3. A CD recorder on your PC. This recorder should also come with software allowing you to create music CDs from sound files.

Learn more about vinyl and cassette conversions.

Laura asks:

I just bought a new Dell Dimension E310 and it has a DVD burner in it. I really wanted to give each of the kids some of their old movies on DVD, but if its over my head I need to know it now! What else do i need? Is there anything else I should look at?

You seemed to really lean toward the “purchase a machine” method when you wrote this article – how do you feel about it now? I really don’t want to buy a machine, even if its only a couple hundred. I was hoping this PC would do the job FOR me. Let me know what you think – ok? Thanks!

Andy’s response:

I can’t tell you if the Dell you purchased will do the job, at least not without a little more information. It has a DVD burner, so you’re halfway there – you can take video and burn it to disk. Now we just need to get the video on your PC.

If this is a “multimedia” PC, we may have what we need. Specifically, look at the video card. The video card is what your monitor plugs into – it handles all video going in and out of your machine. In this case, you need a video card with a “RCA video input”, “video input”, “video capture”, or something specifically designed to record external video (like a VCR). What you’d do is hook your VCR to this special input, press “play” on the VCR, and press “record” on the computer. Then burn a DVD from the resulting video.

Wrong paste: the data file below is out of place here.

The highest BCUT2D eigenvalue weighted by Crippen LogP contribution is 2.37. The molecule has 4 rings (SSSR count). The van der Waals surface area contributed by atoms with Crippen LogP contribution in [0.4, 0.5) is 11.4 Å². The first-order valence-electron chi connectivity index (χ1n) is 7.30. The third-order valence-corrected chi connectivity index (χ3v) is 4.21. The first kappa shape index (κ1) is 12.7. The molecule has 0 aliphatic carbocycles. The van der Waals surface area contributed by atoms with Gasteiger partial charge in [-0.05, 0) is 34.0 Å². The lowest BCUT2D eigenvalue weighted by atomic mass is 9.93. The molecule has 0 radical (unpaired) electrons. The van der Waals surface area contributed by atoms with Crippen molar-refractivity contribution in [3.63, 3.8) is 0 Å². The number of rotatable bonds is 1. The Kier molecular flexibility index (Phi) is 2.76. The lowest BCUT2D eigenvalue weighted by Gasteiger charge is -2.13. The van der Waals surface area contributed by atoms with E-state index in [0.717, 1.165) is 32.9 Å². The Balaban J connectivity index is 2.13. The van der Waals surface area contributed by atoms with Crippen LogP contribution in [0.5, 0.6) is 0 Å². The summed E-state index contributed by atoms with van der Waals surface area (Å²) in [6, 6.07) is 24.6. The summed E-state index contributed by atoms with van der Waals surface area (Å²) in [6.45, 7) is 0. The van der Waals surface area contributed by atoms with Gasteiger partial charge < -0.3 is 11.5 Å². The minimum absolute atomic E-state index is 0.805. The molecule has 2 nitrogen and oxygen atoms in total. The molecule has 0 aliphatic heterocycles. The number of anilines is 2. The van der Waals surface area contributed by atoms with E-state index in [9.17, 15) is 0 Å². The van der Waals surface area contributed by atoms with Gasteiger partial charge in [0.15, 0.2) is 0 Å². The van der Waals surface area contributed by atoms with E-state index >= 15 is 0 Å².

I know you wanted to have your PC do everything for you, but most PCs don’t do everything! Or, if you want them to do everything, you’ll need to take that into account when purchasing, because a “standard PC” probably won’t have the video input card you need.

At this point, unless you’re pretty comfortable with the process and have specialized equipment (like a multimedia video card) and software available, I’d still recommend the hardware solution. It’s been a while since I first wrote this article, and I’d still recommend the Panasonic unit. I’ve converted literally hundreds of VHS tapes to DVD with it, and (apart from user error) the device has worked perfectly the whole time.

Robbie asks:

I have 3 or 4 old VHS tapes that have videos of my daughter growing up that are now about 15 years. I read your column saying that old tapes like that will deteriorate and should be transferred onto a DVD. Great idea, but where could I get them done without costing an arm and a leg?  I hear if is very expensive – any suggestions?

Andy’s response:

If you don’t have enough tapes to justify a hardware solution, your best bet is to use a transfer service that charges per tape. Here are a couple of options. Keep in mind they charge per tape, so when you get to the point where you’re converting 10 to 15 tapes you’ve spent as much money as you would on a home conversion system.

1) – These guys say they do VHS, but their order form only allows for reel-to-reel conversions. Call them to figure out the right ordering process.


Henry asks:

You recommended a Panasonic DMR-DMR-E75VS to do the job. Looking for that unit today on Panasonic’s web site it appears it is no longer available. Currently I see on their web site a unit DMR-EZ47VK, would this be a comparable unit?

Andy replies:

Click the Panasonic E75VS link you find above on this web page. That will take you to a listing of resellers who still sell the product, even if Panasonic no longer sell it.

However, if you’d rather buy direct from Panasonic, then yes, the DMR-EZ47VK does indeed look like a comparable product. While I haven’t had experience with it myself, it does seem to do the same things as the DMR-E75VS, and even has some newer improved features (like creating video slideshows from digital camera memory sticks).